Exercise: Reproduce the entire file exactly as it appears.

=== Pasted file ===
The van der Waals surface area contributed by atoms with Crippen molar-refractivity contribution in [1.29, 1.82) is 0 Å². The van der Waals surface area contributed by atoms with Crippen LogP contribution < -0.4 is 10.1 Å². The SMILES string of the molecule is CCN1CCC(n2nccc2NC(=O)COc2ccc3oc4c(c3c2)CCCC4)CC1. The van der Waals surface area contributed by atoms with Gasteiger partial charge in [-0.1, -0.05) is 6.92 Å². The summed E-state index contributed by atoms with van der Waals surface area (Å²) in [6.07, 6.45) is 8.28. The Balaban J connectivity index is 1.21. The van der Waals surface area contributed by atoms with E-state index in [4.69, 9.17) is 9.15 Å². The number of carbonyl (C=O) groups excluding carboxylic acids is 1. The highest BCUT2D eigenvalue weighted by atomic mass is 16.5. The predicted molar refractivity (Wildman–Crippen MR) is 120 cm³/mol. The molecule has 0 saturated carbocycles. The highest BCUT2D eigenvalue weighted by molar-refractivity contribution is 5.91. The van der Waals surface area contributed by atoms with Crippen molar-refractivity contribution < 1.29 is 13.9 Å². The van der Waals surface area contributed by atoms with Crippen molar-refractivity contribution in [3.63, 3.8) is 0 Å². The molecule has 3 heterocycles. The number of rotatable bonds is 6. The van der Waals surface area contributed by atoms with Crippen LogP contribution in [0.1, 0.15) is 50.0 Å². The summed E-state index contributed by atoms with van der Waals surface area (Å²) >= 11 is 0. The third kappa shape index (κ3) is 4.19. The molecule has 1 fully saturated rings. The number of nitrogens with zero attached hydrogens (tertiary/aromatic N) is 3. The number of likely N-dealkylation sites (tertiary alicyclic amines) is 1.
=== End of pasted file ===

The van der Waals surface area contributed by atoms with Crippen molar-refractivity contribution in [1.29, 1.82) is 0 Å². The van der Waals surface area contributed by atoms with Crippen LogP contribution < -0.4 is 10.1 Å². The SMILES string of the molecule is CCN1CCC(n2nccc2NC(=O)COc2ccc3oc4c(c3c2)CCCC4)CC1. The van der Waals surface area contributed by atoms with Gasteiger partial charge in [-0.1, -0.05) is 6.92 Å². The summed E-state index contributed by atoms with van der Waals surface area (Å²) in [6.07, 6.45) is 8.28. The Balaban J connectivity index is 1.21. The van der Waals surface area contributed by atoms with E-state index in [4.69, 9.17) is 9.15 Å². The number of carbonyl (C=O) groups excluding carboxylic acids is 1. The highest BCUT2D eigenvalue weighted by atomic mass is 16.5. The predicted molar refractivity (Wildman–Crippen MR) is 120 cm³/mol. The molecule has 0 saturated carbocycles. The highest BCUT2D eigenvalue weighted by molar-refractivity contribution is 5.91. The van der Waals surface area contributed by atoms with Crippen molar-refractivity contribution < 1.29 is 13.9 Å². The van der Waals surface area contributed by atoms with Crippen molar-refractivity contribution in [3.63, 3.8) is 0 Å². The molecule has 3 heterocycles. The number of rotatable bonds is 6. The van der Waals surface area contributed by atoms with Crippen LogP contribution in [0.1, 0.15) is 50.0 Å². The summed E-state index contributed by atoms with van der Waals surface area (Å²) >= 11 is 0. The third kappa shape index (κ3) is 4.19. The molecule has 1 fully saturated rings. The number of nitrogens with zero attached hydrogens (tertiary/aromatic N) is 3. The number of likely N-dealkylation sites (tertiary alicyclic amines) is 1.